Sandra Hale Schulman
Special to Indian Country Today
The Seminole Tribe of Florida has consolidated its control over the “Hard Rock” hotel and casino brand.
The tribe's Hard Rock International recently announced it bought the intellectual property rights for a Las Vegas hotel and casino, opening the door for the brand to buy — or more likely build — a new property in the city.
Hard Rock International said in a statement it now owns the “exclusive full rights to memorabilia, signage, and merchandise, along with intellectual property rights for affiliated restaurant and entertainment trademarks and website domain names.”
The tribe previously bought the Hard Rock casino and hotel-casino rights in the western United States, as well as Australia, Brazil, Israel, Venezuela and the city of Vancouver, British Columbia.
The latest acquisition means the Hard Rock brand “has now been united for the first time in more than 35 years under one controlling ownership,” said Jim Allen, Hard Rock International’s chairman and Seminole Gaming CEO.
The iconic Hard Rock Hotel Resort and Casino in Las Vegas, built in March 1995, was the first rock ’n’ roll-themed hotel.
When the Seminole Tribe bought the Hard Rock International brand a decade later, it did not include the Las Vegas resort. Hard Rock Café founder Peter Morton held onto it for personal and financial reasons.
But by 2013, Morton finally sold it for $770 million cash to JC Hospitality, a company that plans to open the renovated property as a Virgin Hotel later this year.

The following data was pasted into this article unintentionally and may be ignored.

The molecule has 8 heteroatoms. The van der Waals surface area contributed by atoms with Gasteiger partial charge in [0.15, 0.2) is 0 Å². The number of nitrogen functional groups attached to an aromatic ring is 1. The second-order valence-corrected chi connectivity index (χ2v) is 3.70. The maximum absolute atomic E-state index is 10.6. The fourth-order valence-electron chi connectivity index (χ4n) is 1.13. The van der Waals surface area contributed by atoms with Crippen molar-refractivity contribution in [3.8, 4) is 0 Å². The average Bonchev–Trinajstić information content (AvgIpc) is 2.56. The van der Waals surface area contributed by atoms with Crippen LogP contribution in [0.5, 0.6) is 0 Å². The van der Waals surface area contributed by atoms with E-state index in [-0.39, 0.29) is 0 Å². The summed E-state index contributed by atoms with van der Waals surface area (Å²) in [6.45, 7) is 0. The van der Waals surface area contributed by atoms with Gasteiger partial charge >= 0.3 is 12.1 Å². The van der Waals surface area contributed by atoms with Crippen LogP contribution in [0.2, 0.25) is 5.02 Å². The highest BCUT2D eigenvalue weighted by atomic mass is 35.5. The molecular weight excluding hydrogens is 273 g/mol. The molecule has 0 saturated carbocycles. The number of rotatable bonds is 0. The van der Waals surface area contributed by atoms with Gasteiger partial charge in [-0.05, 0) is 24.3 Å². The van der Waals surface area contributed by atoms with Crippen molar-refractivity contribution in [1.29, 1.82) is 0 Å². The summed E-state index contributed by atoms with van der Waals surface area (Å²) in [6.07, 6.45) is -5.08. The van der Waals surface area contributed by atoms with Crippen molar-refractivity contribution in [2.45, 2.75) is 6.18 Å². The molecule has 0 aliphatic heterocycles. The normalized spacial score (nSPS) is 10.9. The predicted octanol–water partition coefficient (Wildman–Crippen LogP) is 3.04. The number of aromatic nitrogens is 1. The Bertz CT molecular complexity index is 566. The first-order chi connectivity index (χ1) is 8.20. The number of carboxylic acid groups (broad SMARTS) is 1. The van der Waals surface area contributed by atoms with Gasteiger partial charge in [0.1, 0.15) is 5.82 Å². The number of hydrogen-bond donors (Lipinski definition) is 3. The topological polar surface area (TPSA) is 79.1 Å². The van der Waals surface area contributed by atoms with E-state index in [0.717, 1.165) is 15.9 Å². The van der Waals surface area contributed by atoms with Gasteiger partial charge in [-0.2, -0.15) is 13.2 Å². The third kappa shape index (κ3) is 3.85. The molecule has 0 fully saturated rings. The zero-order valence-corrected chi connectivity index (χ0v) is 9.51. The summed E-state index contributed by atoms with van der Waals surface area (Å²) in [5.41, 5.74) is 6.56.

JC Hospitality has returned the majority of the memorabilia from the former Hard Rock Hotel — stage clothes, guitars, lyric sheets — to Hard Rock International. About 20 percent of it was on loan and has gone back to the original owners.
Hard Rock International also gains ownership of the 82-foot-tall Gibson Les Paul neon guitar that sat outside the entrance to the resort for decades.
A Hard Rock Café had opened on the site in 1990.
The hotel debuted a few years later, with plush rooms featuring leather-padded headboards with musical notes and rock ’n’ roll photos on the walls. A huge pool with a sand beach hosted daytime parties. Memorabilia filled glass-enclosed cases throughout the resort.
The location also held a rock club called The Joint.
Until then, Vegas had a somewhat staid reputation as a place for middle-age gamblers and retirees. Buffets were the norm, and hotel décor was dated but flashy.
At the time, Peter Morton said, "We did a lot of marketing studies. Everything gave us an extremely strong indication that there are a lot of 30-year-olds in America who go to Bruce Springsteen concerts and like to gamble."
Morton’s instinct was on target as the resort became a huge hit for the younger rock ’n’ roll set. Environmentally friendly, pet friendly, the resort brought in gourmet restaurants with young, hip celebrity chefs.
The rock legacy was secured when John Entwistle, the bassist for The Who, died of a heart attack in a suite at the Hard Rock on June 27, 2002.
Sandra Hale Schulman, Cherokee, has been writing about Native issues since 1994. She is an author of four books, has contributed to shows at the Smithsonian's National Museum of the American Indian and has produced three films on Native musicians.